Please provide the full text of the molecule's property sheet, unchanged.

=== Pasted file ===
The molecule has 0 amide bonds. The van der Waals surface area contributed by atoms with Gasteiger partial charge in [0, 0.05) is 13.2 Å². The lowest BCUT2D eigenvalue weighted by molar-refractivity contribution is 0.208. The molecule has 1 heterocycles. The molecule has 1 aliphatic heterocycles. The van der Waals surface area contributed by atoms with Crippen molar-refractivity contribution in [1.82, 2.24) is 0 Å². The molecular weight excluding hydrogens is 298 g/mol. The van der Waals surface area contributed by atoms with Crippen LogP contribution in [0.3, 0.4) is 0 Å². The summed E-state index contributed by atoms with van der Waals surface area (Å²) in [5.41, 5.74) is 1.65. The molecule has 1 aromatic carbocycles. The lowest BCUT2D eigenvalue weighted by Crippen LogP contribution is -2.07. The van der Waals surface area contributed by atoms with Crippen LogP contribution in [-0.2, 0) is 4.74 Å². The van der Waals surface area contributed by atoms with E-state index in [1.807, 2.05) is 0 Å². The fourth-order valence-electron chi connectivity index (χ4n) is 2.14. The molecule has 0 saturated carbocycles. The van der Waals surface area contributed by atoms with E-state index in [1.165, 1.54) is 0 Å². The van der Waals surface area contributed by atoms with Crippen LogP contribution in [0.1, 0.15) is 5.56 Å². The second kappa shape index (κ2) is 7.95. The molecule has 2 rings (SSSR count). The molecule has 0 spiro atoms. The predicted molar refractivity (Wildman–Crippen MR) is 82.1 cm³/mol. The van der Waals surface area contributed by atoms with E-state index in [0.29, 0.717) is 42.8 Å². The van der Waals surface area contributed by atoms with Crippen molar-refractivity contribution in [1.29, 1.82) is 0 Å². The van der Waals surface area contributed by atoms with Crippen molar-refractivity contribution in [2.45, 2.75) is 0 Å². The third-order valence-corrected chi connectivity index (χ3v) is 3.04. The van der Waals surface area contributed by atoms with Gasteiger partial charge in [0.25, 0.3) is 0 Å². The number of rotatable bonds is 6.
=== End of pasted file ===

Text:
The molecule has 0 amide bonds. The van der Waals surface area contributed by atoms with Gasteiger partial charge in [0, 0.05) is 13.2 Å². The lowest BCUT2D eigenvalue weighted by molar-refractivity contribution is 0.208. The molecule has 1 heterocycles. The molecule has 1 aliphatic heterocycles. The van der Waals surface area contributed by atoms with Crippen molar-refractivity contribution in [1.82, 2.24) is 0 Å². The molecular weight excluding hydrogens is 298 g/mol. The van der Waals surface area contributed by atoms with Crippen LogP contribution in [0.3, 0.4) is 0 Å². The summed E-state index contributed by atoms with van der Waals surface area (Å²) in [5.41, 5.74) is 1.65. The molecule has 1 aromatic carbocycles. The lowest BCUT2D eigenvalue weighted by Crippen LogP contribution is -2.07. The van der Waals surface area contributed by atoms with Crippen LogP contribution in [-0.2, 0) is 4.74 Å². The van der Waals surface area contributed by atoms with E-state index in [1.807, 2.05) is 0 Å². The fourth-order valence-electron chi connectivity index (χ4n) is 2.14. The molecule has 0 saturated carbocycles. The van der Waals surface area contributed by atoms with E-state index in [1.165, 1.54) is 0 Å². The van der Waals surface area contributed by atoms with Crippen LogP contribution in [0.1, 0.15) is 5.56 Å². The second kappa shape index (κ2) is 7.95. The molecule has 2 rings (SSSR count). The molecule has 0 spiro atoms. The predicted molar refractivity (Wildman–Crippen MR) is 82.1 cm³/mol. The van der Waals surface area contributed by atoms with E-state index in [0.29, 0.717) is 42.8 Å². The van der Waals surface area contributed by atoms with Crippen molar-refractivity contribution in [1.29, 1.82) is 0 Å². The van der Waals surface area contributed by atoms with Crippen molar-refractivity contribution in [2.45, 2.75) is 0 Å². The third-order valence-corrected chi connectivity index (χ3v) is 3.04. The van der Waals surface area contributed by atoms with Gasteiger partial charge in [0.25, 0.3) is 0 Å². The number of rotatable bonds is 6.